Nothing banishes winter’s gloom and bedazzles the holiday season quite like a string of lights. Whether draped over a Christmas tree, or outlining the house, lights signal holiday cheer.
They can also mean a jump in your electric bills — that is, unless they’re LED.
LED stands for light-emitting diode. This type of holiday lights use 90 percent less electricity than incandescent holiday lights and can last up to 50,000 hours outside, even on cold and rainy nights. According to the Environmental Protection Agency, LED holiday lights can last for 20 to 30 years.
Standard incandescent bulbs typically last about 2,000 hours. And because LEDs operate at lower temperatures, they reduce fire risk indoors and out.
“LEDs are not only more efficient, they are also almost indestructible,” said DuWayne Dunham, a Clark Public Utilities energy counselor. “You can literally step on them and drag them around without hurting them.”
Light-emitting diode lights are unlike typical bulbs because there’s no filament, which incandescent bulbs have, and none of the gas found in fluorescent bulbs. LEDs move electrons through a semiconductor, which produces light. The technology has been used since the 1970s in electronics. We’ve all seen those tiny green-glowing lights on DVD players, computers and cell phones. LEDs also are common in flashlights.
LED holiday lights have evolved. Initially, they had a flickering, harsh light that left some clinging to their old strings of incandescents. The new generation of LED holiday lights are softer, and come in many styles.
When shopping for LED holiday lights look for the Energy Star label, which guarantees that the lights are independently tested to meet electrical requirements, have passed a 1,000-hour continuous test, and carry a three-year warranty. Those labeled “for outdoor use” are subjected to testing in outdoor conditions.
The Energy Star LED holiday lights use a tenth of the electricity of conventional bulbs. How does that translate to dollar savings?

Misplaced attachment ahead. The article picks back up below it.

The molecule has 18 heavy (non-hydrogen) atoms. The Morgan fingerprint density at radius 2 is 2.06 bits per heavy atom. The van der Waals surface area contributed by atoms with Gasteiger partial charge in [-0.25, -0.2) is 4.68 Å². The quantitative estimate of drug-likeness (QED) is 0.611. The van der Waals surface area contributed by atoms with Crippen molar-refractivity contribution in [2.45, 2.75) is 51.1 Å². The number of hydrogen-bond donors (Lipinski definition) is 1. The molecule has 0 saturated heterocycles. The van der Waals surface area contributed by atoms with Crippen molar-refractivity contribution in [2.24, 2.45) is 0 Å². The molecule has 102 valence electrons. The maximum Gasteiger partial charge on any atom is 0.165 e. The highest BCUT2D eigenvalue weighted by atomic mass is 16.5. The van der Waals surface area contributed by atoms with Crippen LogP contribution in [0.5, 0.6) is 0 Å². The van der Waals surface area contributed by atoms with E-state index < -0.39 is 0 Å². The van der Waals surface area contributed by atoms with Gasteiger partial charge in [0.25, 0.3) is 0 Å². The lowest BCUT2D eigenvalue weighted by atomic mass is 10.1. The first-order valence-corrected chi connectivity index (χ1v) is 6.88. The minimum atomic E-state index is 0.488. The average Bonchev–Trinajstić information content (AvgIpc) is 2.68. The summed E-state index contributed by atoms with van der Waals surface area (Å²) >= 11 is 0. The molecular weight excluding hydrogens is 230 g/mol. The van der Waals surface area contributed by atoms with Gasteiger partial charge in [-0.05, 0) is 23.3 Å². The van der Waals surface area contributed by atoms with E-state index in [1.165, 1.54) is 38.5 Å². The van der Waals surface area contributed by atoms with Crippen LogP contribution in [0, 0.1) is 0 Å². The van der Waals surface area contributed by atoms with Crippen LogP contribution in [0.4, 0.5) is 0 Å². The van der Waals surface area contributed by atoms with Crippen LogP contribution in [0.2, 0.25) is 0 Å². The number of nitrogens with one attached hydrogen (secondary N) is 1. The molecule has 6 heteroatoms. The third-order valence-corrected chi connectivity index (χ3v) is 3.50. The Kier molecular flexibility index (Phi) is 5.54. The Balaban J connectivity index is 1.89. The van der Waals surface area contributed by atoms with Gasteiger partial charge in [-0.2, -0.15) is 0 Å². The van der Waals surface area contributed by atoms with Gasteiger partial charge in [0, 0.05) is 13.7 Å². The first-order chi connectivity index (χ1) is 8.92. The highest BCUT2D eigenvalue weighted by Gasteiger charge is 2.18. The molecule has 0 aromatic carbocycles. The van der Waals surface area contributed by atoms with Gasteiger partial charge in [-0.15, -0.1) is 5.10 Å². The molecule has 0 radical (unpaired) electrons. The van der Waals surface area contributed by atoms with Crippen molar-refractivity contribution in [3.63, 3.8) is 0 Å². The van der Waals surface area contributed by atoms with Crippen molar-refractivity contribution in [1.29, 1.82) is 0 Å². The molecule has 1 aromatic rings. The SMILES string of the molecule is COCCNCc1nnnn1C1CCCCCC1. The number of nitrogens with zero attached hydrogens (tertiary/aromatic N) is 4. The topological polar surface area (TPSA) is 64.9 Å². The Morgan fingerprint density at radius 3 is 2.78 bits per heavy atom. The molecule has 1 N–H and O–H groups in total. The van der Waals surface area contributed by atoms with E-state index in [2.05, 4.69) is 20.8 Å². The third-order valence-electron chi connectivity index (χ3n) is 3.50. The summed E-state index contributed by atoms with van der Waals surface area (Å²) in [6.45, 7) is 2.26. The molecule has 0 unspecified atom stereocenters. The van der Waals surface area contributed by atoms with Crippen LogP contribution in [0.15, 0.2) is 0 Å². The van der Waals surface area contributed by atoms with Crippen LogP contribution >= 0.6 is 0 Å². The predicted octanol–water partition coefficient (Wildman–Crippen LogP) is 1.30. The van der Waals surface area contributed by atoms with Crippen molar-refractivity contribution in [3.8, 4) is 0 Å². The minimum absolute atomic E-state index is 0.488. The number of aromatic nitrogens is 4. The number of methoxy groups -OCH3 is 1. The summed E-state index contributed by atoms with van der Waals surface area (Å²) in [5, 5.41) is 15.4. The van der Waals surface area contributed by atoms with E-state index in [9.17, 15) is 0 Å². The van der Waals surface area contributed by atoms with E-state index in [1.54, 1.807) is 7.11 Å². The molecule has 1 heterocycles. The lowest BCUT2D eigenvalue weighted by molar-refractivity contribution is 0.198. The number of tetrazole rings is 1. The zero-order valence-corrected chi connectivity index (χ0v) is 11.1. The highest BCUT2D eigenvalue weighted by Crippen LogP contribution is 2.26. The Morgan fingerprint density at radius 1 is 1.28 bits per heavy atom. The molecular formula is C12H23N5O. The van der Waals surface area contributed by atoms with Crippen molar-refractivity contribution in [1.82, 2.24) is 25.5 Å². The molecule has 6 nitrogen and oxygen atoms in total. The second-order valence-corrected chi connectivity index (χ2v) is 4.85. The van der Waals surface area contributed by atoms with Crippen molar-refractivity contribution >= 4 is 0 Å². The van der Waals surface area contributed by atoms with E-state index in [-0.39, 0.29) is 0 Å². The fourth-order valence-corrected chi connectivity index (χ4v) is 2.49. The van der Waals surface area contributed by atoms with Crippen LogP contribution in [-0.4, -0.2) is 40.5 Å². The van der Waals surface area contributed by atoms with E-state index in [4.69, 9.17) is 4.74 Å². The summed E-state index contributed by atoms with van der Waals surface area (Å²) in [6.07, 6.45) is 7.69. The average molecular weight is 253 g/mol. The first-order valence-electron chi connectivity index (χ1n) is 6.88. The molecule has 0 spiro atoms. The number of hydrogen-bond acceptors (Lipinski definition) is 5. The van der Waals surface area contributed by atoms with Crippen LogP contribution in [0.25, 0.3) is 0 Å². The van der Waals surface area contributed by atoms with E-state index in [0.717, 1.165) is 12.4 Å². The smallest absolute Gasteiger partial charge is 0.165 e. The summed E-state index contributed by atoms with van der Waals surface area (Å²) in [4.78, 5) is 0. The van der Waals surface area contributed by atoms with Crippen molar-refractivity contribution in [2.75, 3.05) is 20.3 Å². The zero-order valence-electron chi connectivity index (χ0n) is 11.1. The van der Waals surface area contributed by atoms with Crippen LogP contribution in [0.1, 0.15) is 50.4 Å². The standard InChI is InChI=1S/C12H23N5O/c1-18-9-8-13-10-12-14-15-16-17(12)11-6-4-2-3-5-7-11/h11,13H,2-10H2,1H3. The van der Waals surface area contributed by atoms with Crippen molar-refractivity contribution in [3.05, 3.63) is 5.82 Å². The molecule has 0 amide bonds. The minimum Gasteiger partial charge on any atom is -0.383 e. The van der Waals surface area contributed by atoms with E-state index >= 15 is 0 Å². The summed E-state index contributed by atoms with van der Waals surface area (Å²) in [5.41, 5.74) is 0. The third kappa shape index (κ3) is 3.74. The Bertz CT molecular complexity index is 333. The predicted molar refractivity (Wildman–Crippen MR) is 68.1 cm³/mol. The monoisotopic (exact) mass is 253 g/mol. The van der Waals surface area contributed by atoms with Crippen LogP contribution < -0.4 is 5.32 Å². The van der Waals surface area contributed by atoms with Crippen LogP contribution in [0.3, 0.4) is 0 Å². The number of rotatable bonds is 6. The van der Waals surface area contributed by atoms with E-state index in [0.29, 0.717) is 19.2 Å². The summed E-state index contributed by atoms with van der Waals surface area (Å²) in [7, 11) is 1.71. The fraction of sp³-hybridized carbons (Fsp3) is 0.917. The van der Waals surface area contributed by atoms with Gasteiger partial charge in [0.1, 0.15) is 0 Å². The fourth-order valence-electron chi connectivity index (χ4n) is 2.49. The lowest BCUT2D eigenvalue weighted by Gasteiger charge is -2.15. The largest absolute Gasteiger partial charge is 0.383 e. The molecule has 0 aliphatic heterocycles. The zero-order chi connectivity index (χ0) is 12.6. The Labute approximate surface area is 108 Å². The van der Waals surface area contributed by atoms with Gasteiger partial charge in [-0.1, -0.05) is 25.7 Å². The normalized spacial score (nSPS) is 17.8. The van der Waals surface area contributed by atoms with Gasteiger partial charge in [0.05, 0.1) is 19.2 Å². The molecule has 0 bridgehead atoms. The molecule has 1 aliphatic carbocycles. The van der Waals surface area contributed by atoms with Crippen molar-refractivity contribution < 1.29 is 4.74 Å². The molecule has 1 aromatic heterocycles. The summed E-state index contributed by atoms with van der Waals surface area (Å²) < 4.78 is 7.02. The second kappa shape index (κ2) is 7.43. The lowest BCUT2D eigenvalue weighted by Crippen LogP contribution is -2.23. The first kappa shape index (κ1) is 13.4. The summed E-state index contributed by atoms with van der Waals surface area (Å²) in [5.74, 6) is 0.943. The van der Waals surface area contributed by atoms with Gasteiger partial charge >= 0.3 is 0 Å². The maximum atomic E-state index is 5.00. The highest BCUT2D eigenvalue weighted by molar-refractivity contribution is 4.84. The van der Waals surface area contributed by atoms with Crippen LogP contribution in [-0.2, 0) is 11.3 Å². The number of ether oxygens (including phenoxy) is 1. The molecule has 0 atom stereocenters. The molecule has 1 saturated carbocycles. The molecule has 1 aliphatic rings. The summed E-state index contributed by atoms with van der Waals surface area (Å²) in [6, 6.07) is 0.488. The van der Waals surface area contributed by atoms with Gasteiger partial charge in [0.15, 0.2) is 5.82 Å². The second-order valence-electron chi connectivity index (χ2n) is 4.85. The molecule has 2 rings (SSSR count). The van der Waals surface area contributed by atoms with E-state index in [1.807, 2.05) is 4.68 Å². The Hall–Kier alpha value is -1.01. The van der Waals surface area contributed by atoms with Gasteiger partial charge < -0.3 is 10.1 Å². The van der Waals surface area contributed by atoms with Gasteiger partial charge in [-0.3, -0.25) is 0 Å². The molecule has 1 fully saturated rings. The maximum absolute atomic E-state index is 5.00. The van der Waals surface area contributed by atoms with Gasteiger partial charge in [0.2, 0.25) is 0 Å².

Based on Clark Public Utilities’ electricity rates, you will pay about $1.05 to run 10 strings of 100-LED lights for 10 hours per day for 35 days this holiday season. That compares with $10.75 for 10 strings of non-LED lights operated for the same amount of time.
LED holiday lights are available in stores and online in a range of styles. A basic string of 100 lights goes for about $20.
Although the initial investment in LED holiday lighting can be more expensive than standard incandescent string lighting, LED lights will pay for themselves in a few seasons in terms of durability and lower power costs.
An Environmental Protection Agency report estimated that the U.S. uses about 2.22 million kilowatt hours of electricity each year to illuminate miniature holiday lights. That’s enough electricity to run more than 1,300 homes for a year.
Based on these figures, the EPA report concluded that a 20 percent market shift to LED Christmas lights would reduce annual electricity consumption in the U.S. by 400,000 kilowatt hours.
If you attend the community tree lighting in Vancouver’s Esther Short Park on November 23, check out the LED holiday lights installed by volunteers from Clark Public Utilities and the city of Vancouver on the park’s lampposts and smaller trees. The lights will be on display in the park through December.Energy adviser is written by Clark Public Utilities. Send questions to email@example.com or to Energy Adviser, c/o Clark Public Utilities, P.O. Box 8900, Vancouver, WA 98668.